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Commentary. In the media circus focused on the Catalan question, the fact has gone unnoticed that in Spain the majority is living worse than 10 years ago and has more insecurity about the future.

Catalans must prioritize social issues in these elections

One cannot arrive at the result without considering the equation as a whole, and there are still many unknown variables in the complex equation of the Dec. 21 elections in Catalonia.

What is already known is that the elections have been ordered by the Rajoy government, and that it will be a no-holds-barred election campaign. There seems to be an intention by both the Spanish government and the Catalans (whether deposed, arrested or fugitive) to convince the potential voters that the choice is only between the supporters of the unilateral declaration of independence and the forces that decided to brutally suppress it, with Article 155 and the revival of nationalism.

It would not be surprising if starting now, both the separatist side and Rajoy’s camp start a campaign to cast a “useful vote,” aiming to show the electorate that it would be a waste of their vote to support those who propose a referendum agreed between all sides, which would be able to push Spain as a whole toward a constitutional process from which, finally, that multinational and republican Spain could arise, which the communists and socialists failed to establish with the ’78 constitution against the “People’s Alliance” back then.

Defeating this notion of a “useful vote” will not be easy. The actions of the PSOE, which has condemned the Catalan socialists of the PSC to irrelevance by voting for Article 155, are not helpful. Neither are the words of Sánchez, the Secretary-General of the Socialists, who — in the words of Pablo Iglesias — has become the ventriloquist who speaks with the voice of the most conservative members of his party.

The stark choice between separatism and support for the unity of Spain is also being stressed by pro-independence forces, and in particular by left-wing separatism, which considers the secession of Catalonia as a necessary and sufficient condition for initiating a republican and anti-capitalist transition, not only in Catalonia but throughout Spain. It would blow up the government of the Popular Party, which continues to push its economic triumphalism, lying about the average salary, which has in fact decreased for the first time since 2006, and it would unhinge a Spain and Europe that are too neoliberal.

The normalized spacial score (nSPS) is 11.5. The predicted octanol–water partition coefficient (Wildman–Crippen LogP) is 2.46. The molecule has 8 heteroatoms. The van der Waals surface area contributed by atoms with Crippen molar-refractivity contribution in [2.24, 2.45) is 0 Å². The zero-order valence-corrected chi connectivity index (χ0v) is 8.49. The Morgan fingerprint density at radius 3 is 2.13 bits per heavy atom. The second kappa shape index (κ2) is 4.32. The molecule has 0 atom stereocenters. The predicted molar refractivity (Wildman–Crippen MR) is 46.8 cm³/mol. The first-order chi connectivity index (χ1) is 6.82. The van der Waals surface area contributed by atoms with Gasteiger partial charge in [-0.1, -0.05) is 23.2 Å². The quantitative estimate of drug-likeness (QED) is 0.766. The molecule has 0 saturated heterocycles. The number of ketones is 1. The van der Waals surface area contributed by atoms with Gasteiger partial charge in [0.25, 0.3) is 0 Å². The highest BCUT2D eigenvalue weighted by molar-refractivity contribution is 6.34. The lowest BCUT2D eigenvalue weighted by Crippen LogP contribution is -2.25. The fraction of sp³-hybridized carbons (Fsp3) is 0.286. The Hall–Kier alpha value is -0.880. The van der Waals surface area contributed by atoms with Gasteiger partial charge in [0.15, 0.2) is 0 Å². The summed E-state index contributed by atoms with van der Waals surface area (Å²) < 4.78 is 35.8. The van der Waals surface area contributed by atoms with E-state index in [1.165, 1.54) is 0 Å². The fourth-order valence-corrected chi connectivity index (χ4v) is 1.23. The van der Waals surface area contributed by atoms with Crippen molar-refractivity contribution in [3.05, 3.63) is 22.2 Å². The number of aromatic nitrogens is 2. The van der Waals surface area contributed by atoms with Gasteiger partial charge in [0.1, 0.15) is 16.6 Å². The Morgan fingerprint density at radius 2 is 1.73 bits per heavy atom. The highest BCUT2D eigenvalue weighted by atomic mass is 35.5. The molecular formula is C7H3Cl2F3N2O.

This narrow set of alternatives makes possible some worst-case scenarios where the alliance between the PSOE, PP and Ciudadanos would again enact repression in case of a victory by the separatists, causing irreparable damage, and forgetting that political prisoners and democracy are incompatible terms.

In this polarized situation, Podemos responds with its radical democratic character, founded on the notion that choices should be made together with transparent mechanisms, since important decisions need care and respect for all parties, and finding a way out of the crisis must be a collective responsibility.

Accordingly, the more than 17,000 voters who make up the base of Podem, the Catalan Podemos, have spoken out about what to do for the upcoming December elections. For them, the only political path is still the platform of Zaragoza and the idea of ​a referendum agreed on by all sides, the only proposal on the table for getting out of this impasse. They have decided to confirm their alliance with mayor Ada Colau’s movement, on the CatComú-Podem list, headed by Domènech.

Their alliance aims to build, from the ground up, without wasting any more time and including everyone, a country that does not leave anyone behind and to return social issues, which have so far been overshadowed, to the center of the electoral debate.

Today, Catalonia has a third of its population living at risk of poverty and exclusion, as demonstrated by the substantial increase in the number of suicides and in the use of antidepressants. There is insecurity, unemployment, and spending cuts on education, health, and social services. In the media circus focused on the Catalan question, the fact has gone unnoticed that in Spain the majority is living worse than 10 years ago and has more insecurity about the future. An insecurity which is also fueled by the climate and environmental crisis, which, with its storms and terrifying heat waves that have brought fires and drought this summer, has affected its agriculture and its economy.

And it would have been absurd if the unilateral declaration of independence had been accepted by the national government and the new Catalan Constitution would have been written by none other than a great number of those who bear responsibility for this social situation. Puigdemont and center-right parties like his PDeCat are among those responsible for the social divide, because they enacted the European neoliberal prescriptions with the same determination as the PP government itself.

It is necessary to bring social priorities to the forefront of the Catalonian elections, to give consistency and representation to those segments of society that have lost their place on the political scene, to go a little beyond the simple choice between a Republican Catalonia and a monolithic Spain, to undermine the hegemony and corruption of the Right, and to establish a constitution that would truly give priority to social policies and the right to choose, and not to bailing out the banks.

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